Article ID: 14842
Age Group: Adult
Days Up: 915
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Author: Jessica Marie Baumgartner [a WitchVox Sponsor]
Posted: January 29th. 2012
Times Viewed: 3,029
Being a solitary Witch does not mean that you have to do everything alone. I myself have been a member of a coven and practiced on my own as well, finding that not everyone is meant to perform rituals and works of magic with others. Sure, sometimes it is nice to be joined with others of your own faith. But being a part of a coven is not for everyone.
I found my path about ten years ago. A friend in high school introduced paganism to me. Mind you, this was also during a time when the movie “The Craft” had already gained cult status and being a witch became somewhat of a trend. My sister and a friend of ours also became interested and we dedicated ourselves as a coven before I knew it. For a few weeks the four of us were so close that we enjoyed practicing meditations, working with our energies, and celebrating midsummer nearly every day. Things seemed so great; I had finally found my calling and felt that the world was at peace with itself. Unfortunately that would not last long.
Our high priestess, my friend who introduced this faith to me, had her own agenda. That’s not to say that she meant any harm, and I will always be connected to her through the bonds of friendship. But the power this young high priestess felt over the rest of my coven mates and me seemed to overcome her better judgment. She began playing us against each other, praising me for my strength with the elements, only to use that as a way to make one of the other coven mates feel powerless. Then this same high priestess would turn around and favor my sister in a way that brought me down. It wasn’t long before the three of us realized what was happening. So instead of turning against each other, we started distancing ourselves from our leader.
The coven was eventually disbanded; we were young and had much to learn. It was a true experience, but since then I have not felt the need to join another coven. Nor do I think that I will ever want to again. Our high priestess has, to my knowledge, stopped practicing altogether, along with our other friend who has completely withdrawn from her beliefs. My sister and I witnessed quite a few people go through the fad of enjoying the ‘benefits’ of becoming a Witch, and when they realized that there is so much more to Paganism than just doing spell work and wearing the color black, they moved on. But Wicca was so much more to me, as it has been for many others. I became enamored with its teachings, and immersed myself in as many books, articles, and shops that I could find.
My sister has always been very encouraging and still holds her beliefs, but she is not as active in her faith as she used to be. We have sometimes celebrated the Sabbaths together, but I was often on my own. Luckily, the years have been kind to me. My connection to the Gods has only grown stronger as I have worked very hard to maintain a balance between living a healthy natural life and finding my place in society. A challenging task at times, but I always say that this is the best time to be a witch.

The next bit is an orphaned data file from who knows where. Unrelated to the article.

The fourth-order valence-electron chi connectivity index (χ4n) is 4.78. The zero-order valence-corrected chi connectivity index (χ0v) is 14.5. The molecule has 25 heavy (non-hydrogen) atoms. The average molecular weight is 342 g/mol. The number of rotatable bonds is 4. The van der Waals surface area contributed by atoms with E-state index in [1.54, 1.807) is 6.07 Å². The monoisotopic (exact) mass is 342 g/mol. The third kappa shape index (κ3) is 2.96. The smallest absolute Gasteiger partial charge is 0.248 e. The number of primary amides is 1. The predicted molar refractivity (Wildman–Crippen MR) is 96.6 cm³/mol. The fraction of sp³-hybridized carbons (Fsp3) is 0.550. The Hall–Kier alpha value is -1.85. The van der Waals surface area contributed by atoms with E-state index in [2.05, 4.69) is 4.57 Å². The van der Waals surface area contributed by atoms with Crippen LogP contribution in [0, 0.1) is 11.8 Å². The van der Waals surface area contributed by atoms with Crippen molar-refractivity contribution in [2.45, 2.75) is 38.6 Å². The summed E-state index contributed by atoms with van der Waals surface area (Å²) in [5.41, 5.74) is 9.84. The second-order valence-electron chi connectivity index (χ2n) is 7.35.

I am now married with a daughter of my own, and though I still consider myself a solitary witch, the wheel of the year is quite a beacon of light in our home. Celebrating the holidays reminds me that love is the main ingredient in any faith. And the Gods sure have graced my family with plenty of love. We highly enjoy our festivities with our shy lion head rabbit Penny, our scaly fish Einstein, our two fluffy cats, Smokey and Tortoro, as well as our sweet dog Willow. I feel more at ease performing ritual with my family, including these beautiful creatures, than I ever did in a coven.
Some days I enjoy my meditations and rituals alone, whereas there are others where my husband and daughter join in. We are linked through our beliefs like many people, but my husband is a Taoist so his participation is based more on ideals than ritual. Not being a part of a coven has had a very positive effect on me. I have the freedom to focus on my own journey, while not feeling too self-centered. I take my faith very seriously while trying to know how to loosen up and enjoy my beliefs. Finding many solitary guides has made this possible. There is a multitude of books, magazines, and online sources that give me the information I need as well as offering a sense a community.
Being lonely is not part of being a solitary witch because true Pagans are very personable. There is nothing more I love to do than speak with others about faith, as long as I am speaking with someone who is respectful. I live to enjoy life, knowing that the gods are always around me. If I do feel the need for a little Witchy interaction from time to time, there is always the “Pagan Picnic”, classes I can take at my New Age Shop and “the Witches Ball”. Our annual Renaissance Festival has quite a few Pagan elements included as well. Having the opportunity to attend these events allows me to be social enough with other people of my own faith without having to worry about the demands of being part of a coven.
Some Wiccans prefer those coven/group bonds, and that is understandable. Words cannot express the kind of link that one has to the other members of their coven. But many of us are perfectly happy to have the freedom of practicing our beliefs on our own. After all, everyone has their own path to take and being a solitary Witch is full of freedom, happiness, and adventure.
Jessica Marie Baumgartner
Location: St. Louis, Missouri
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